At the core of Agile software development is an Agile Development Team, most of them using Scrum. One of the effects of Scrum, is increased employee happiness and/or “engagement”.
An important metric that we take into account in all internal meetings at Prowareness, the company that I work for, is the team happiness indicator making use of a five point “smiley scale”. This metric is often used at our customers with the goal of igniting team discussions ultimately aimed at improving productivity. These discussions can cover any topic; processes at work that need improvement, impediments in or outside of the team that hamper productivity, but they can also cover personal happiness and the contribution of the team on that area. The ultimate goal of this indicator is to ignite discussions to explore the underlying causes that hamper productivity.
When browsing the internet, I came across a blogpost by Christiaan Verwijs, in which he proposes a much more elaborate metric to understand a team’s perception of its well being. This metric that he proposes is about team morale, not just its happiness.
But, what is team happiness or morale and what influence does team happiness has on team performance?
What Motivates People
When looking at what motivates people who do creative work, what springs immediately to my mind is the similarly named video clip and the similarly named book “Drive: The Surprising Truth About What Motivates Us” by Daniel H. Pink. For example, he explores the existence of Wikipedia, in which highly skilled people devote their free time to produce something, which they give away for free. The primary drivers for motivation are, according to Daniel Pink:
“People need autonomy over task (what they do), time (when they do it), team (who they do it with), and technique (how they do it). Companies that offer autonomy, sometimes in radical doses, are outperforming their competitors.” (page 104 of Drive)
- Mastery, and
“Mastery is a mindset: It requires the capacity to see your abilities not as finite, but as infinitely improvable. Mastery is a pain: It demands effort, grit, and deliberate practice. And mastery is an asymptote: It’s impossible to fully realize, which makes it simultaneously frustrating and alluring.” (page 104 of Drive)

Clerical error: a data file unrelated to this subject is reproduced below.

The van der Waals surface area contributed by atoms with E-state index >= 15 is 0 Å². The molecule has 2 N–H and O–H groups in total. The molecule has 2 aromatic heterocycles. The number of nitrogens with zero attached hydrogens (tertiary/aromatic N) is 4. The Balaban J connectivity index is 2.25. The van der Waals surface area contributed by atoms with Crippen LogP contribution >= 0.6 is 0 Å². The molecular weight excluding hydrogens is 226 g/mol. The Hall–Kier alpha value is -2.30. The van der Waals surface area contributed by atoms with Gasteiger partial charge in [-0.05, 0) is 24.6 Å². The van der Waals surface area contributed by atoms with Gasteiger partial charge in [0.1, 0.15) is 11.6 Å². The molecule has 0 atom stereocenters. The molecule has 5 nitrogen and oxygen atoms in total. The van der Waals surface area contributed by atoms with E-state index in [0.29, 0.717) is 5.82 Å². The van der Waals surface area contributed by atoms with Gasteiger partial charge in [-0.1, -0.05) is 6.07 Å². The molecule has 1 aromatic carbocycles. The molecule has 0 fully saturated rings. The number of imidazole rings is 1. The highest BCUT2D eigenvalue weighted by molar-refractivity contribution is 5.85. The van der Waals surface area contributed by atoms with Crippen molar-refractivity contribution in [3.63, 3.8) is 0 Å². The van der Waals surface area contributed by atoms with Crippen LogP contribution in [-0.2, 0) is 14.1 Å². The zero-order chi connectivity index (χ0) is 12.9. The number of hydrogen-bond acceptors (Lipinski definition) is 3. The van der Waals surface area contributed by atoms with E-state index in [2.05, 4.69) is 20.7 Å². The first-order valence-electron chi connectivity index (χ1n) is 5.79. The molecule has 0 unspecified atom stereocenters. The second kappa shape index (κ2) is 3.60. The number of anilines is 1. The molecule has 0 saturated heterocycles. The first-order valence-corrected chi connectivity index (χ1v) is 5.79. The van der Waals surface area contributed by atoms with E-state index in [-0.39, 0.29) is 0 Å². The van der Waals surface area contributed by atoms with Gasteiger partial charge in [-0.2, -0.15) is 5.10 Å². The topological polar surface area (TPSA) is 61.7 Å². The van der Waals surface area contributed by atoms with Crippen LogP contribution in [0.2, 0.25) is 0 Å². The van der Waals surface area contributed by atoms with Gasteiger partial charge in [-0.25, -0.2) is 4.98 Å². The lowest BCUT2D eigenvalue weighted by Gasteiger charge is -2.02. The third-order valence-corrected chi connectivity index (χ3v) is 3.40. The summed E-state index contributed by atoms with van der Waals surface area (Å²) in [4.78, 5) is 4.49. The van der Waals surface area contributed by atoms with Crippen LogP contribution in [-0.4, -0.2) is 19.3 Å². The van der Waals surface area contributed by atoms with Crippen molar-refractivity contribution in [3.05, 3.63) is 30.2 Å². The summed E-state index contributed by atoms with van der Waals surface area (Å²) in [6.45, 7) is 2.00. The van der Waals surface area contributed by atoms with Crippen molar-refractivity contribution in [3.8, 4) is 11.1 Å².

“Within organizations, this new ‘purpose motive’ is expressing itself in three ways: in goals that use profit to reach purpose; in words that emphasize more than self-interest; and in policies that allow people to pursue purpose on their own terms.” (page 104 of Drive)
When looking at the descriptions of these three dimensions or ‘Motivators’ that, according to Daniel Pink, lead to motivation, it becomes clear that they can be viewed as preconditions that need to be fulfilled by the environment in which these knowledge workers do their work. From a team perspective they can be seen as external conditions that need to be set right in order to let them blossom and become a high performing team. When looking at the Scrum framework, I can map these preconditions on this framework as follows.
Motivators in Scrum
A sprint starts with looking at the Product Backlog (PB). A team is able, and allowed, to challenge the Product Owner on perceived business value of each item on the PB, it comes up with the effort needed to produce the PB item, and the team decides which PB items to work on in the coming Sprint, all providing Autonomy.